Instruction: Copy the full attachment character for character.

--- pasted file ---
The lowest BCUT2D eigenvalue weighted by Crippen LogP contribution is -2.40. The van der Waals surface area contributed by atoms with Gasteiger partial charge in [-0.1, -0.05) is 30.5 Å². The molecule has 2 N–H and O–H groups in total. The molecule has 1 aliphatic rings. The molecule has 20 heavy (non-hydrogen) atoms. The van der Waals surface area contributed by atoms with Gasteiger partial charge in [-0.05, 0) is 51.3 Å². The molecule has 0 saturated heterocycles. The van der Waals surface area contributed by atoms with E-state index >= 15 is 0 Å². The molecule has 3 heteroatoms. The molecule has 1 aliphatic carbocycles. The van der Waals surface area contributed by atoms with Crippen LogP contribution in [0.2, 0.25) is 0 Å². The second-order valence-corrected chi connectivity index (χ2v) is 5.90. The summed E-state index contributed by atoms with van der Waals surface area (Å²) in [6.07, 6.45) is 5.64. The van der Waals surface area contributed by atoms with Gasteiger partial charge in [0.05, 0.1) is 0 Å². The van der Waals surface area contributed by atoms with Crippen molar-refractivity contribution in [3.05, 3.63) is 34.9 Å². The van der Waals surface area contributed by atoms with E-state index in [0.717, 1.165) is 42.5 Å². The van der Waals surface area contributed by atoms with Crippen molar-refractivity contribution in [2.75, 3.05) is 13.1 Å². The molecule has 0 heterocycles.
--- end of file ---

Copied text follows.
The lowest BCUT2D eigenvalue weighted by Crippen LogP contribution is -2.40. The van der Waals surface area contributed by atoms with Gasteiger partial charge in [-0.1, -0.05) is 30.5 Å². The molecule has 2 N–H and O–H groups in total. The molecule has 1 aliphatic rings. The molecule has 20 heavy (non-hydrogen) atoms. The van der Waals surface area contributed by atoms with Gasteiger partial charge in [-0.05, 0) is 51.3 Å². The molecule has 0 saturated heterocycles. The van der Waals surface area contributed by atoms with E-state index >= 15 is 0 Å². The molecule has 3 heteroatoms. The molecule has 1 aliphatic carbocycles. The van der Waals surface area contributed by atoms with Crippen LogP contribution in [0.2, 0.25) is 0 Å². The second-order valence-corrected chi connectivity index (χ2v) is 5.90. The summed E-state index contributed by atoms with van der Waals surface area (Å²) in [6.07, 6.45) is 5.64. The van der Waals surface area contributed by atoms with Gasteiger partial charge in [0.05, 0.1) is 0 Å². The van der Waals surface area contributed by atoms with Crippen molar-refractivity contribution in [3.05, 3.63) is 34.9 Å². The van der Waals surface area contributed by atoms with E-state index in [0.717, 1.165) is 42.5 Å². The van der Waals surface area contributed by atoms with Crippen molar-refractivity contribution in [2.75, 3.05) is 13.1 Å². The molecule has 0 heterocycles.